In answering their questions, start by defining who you are and “what you like to do” in certain situations. Try beginning your answers like this:

“I’m the type of person who ______________.  I like to ______________.”

I’m the type of person who will lend a helping hand whenever needed. I like to support my teammates. SO TO ANSWER YOUR QUESTION …”

I’m the type of person who tries to understand why people might be underperforming, then see what we can do as a team to help them get back up to speed. I like to help other people so we can all be more effective in reaching team goals. FOR EXAMPLE …”

I’m the type of manager that keeps team spirit high by offering incentives and surprises. I like to think about things I can do to keep up morale and support group performance. AS A FOR INSTANCE, TO ANSWER YOUR QUESTION …”

Opening your answer with “this is who I am, this is what I like to do” allows you to define yourself for the interviewer. Continue with explaining the situation / task / problem, then explain the outcome or result:

“… So in the end we:

… were able to deliver on time because we worked together as a team.”

… decreased the cost of the project by 47% because we leveraged the abilities of the team instead of using a vendor.”

… got back on track as a team because of my communication plan for clearly stating the deadlines and the quality standards for deliverables that were ready to ship.”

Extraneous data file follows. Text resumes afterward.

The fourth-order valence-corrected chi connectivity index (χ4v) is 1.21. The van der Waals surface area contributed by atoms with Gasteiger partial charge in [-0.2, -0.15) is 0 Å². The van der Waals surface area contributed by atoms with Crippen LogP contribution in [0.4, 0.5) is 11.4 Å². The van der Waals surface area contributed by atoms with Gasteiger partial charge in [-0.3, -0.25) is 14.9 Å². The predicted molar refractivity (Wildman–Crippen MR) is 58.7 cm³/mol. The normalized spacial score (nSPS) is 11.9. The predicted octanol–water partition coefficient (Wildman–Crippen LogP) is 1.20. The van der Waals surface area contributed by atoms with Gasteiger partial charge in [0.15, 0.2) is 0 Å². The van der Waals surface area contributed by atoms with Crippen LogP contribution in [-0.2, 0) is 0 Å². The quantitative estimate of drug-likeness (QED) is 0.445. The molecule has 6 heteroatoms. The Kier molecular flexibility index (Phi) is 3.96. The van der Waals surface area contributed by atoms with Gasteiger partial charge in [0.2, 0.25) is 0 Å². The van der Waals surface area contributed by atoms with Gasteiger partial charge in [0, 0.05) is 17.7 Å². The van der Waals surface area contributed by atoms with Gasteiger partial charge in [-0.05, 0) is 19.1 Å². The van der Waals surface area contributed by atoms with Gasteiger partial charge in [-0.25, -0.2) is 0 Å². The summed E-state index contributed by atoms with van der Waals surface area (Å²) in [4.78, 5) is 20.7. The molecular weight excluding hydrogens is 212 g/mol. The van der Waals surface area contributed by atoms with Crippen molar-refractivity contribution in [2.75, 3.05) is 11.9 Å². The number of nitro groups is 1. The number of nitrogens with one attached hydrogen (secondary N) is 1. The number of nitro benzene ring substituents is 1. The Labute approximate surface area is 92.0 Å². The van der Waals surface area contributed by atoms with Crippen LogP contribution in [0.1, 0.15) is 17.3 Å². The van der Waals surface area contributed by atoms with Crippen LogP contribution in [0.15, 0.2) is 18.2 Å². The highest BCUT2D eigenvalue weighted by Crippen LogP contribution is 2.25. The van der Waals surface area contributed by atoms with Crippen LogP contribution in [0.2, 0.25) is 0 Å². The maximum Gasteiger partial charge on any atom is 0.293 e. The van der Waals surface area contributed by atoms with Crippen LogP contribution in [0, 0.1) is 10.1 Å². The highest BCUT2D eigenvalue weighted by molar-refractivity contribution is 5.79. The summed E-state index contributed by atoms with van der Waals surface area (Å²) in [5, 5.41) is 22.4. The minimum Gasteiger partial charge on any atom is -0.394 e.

Now here's what you can do to prepare:

1 Understand what "teamwork" really is, and memorize the above qualities that make a good team player. These are good words to use in an interview. 2 Write down your accomplishment statements related to teamwork, and try starting them with "I'm the type of person who ..." 3 Practice your STAR Statements! ... and if you liked this article or think it will help other people, please be a team player and share it on your social networks! ;) Thanks. ~ bob


  1. Hi Bob…

    I have your book and I will start reading it very soon. I am in a dilemma. I recently had an interview for a police dispatcher job, & I was a police officer for years and retired, but wanted to become a dispatcher. Every oral interview that I’ve taken in the past were usually situational not corporate sounding, so when I took this one it caught me off guard because a lot of the questions sounded like I was interviewing for a bank job instead of situational stuff like what would I do in case of this or that…you know regarding the job duties.